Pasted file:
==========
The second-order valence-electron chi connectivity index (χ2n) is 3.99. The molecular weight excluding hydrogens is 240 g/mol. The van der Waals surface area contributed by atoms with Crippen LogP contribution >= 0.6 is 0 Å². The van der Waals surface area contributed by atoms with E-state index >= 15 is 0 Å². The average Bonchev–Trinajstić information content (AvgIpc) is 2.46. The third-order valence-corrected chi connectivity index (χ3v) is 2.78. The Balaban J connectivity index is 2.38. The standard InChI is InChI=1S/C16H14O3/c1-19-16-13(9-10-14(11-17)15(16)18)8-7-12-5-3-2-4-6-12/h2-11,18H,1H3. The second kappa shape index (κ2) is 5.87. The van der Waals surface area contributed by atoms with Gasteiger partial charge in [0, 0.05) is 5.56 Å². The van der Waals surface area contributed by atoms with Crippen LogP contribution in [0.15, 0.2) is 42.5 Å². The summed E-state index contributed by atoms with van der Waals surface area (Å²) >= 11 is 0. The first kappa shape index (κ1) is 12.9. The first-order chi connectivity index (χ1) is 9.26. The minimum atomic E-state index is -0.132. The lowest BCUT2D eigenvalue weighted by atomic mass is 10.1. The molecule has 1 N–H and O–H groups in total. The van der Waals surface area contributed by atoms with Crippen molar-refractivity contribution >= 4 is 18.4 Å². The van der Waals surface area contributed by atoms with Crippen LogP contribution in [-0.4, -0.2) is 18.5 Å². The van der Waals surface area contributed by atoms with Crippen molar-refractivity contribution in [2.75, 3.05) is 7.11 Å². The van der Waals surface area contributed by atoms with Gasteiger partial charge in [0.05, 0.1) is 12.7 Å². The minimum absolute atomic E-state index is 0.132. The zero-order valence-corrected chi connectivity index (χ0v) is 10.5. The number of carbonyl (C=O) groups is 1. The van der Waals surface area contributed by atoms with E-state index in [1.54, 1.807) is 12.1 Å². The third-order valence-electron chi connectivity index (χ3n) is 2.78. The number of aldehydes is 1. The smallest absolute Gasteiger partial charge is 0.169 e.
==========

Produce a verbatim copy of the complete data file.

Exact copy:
The second-order valence-electron chi connectivity index (χ2n) is 3.99. The molecular weight excluding hydrogens is 240 g/mol. The van der Waals surface area contributed by atoms with Crippen LogP contribution >= 0.6 is 0 Å². The van der Waals surface area contributed by atoms with E-state index >= 15 is 0 Å². The average Bonchev–Trinajstić information content (AvgIpc) is 2.46. The third-order valence-corrected chi connectivity index (χ3v) is 2.78. The Balaban J connectivity index is 2.38. The standard InChI is InChI=1S/C16H14O3/c1-19-16-13(9-10-14(11-17)15(16)18)8-7-12-5-3-2-4-6-12/h2-11,18H,1H3. The second kappa shape index (κ2) is 5.87. The van der Waals surface area contributed by atoms with Gasteiger partial charge in [0, 0.05) is 5.56 Å². The van der Waals surface area contributed by atoms with Crippen LogP contribution in [0.15, 0.2) is 42.5 Å². The summed E-state index contributed by atoms with van der Waals surface area (Å²) >= 11 is 0. The first kappa shape index (κ1) is 12.9. The first-order chi connectivity index (χ1) is 9.26. The minimum atomic E-state index is -0.132. The lowest BCUT2D eigenvalue weighted by atomic mass is 10.1. The molecule has 1 N–H and O–H groups in total. The van der Waals surface area contributed by atoms with Crippen molar-refractivity contribution >= 4 is 18.4 Å². The van der Waals surface area contributed by atoms with Crippen LogP contribution in [-0.4, -0.2) is 18.5 Å². The van der Waals surface area contributed by atoms with Crippen molar-refractivity contribution in [2.75, 3.05) is 7.11 Å². The van der Waals surface area contributed by atoms with Gasteiger partial charge in [0.05, 0.1) is 12.7 Å². The minimum absolute atomic E-state index is 0.132. The zero-order valence-corrected chi connectivity index (χ0v) is 10.5. The number of carbonyl (C=O) groups is 1. The van der Waals surface area contributed by atoms with E-state index in [1.54, 1.807) is 12.1 Å². The third-order valence-electron chi connectivity index (χ3n) is 2.78. The number of aldehydes is 1. The smallest absolute Gasteiger partial charge is 0.169 e.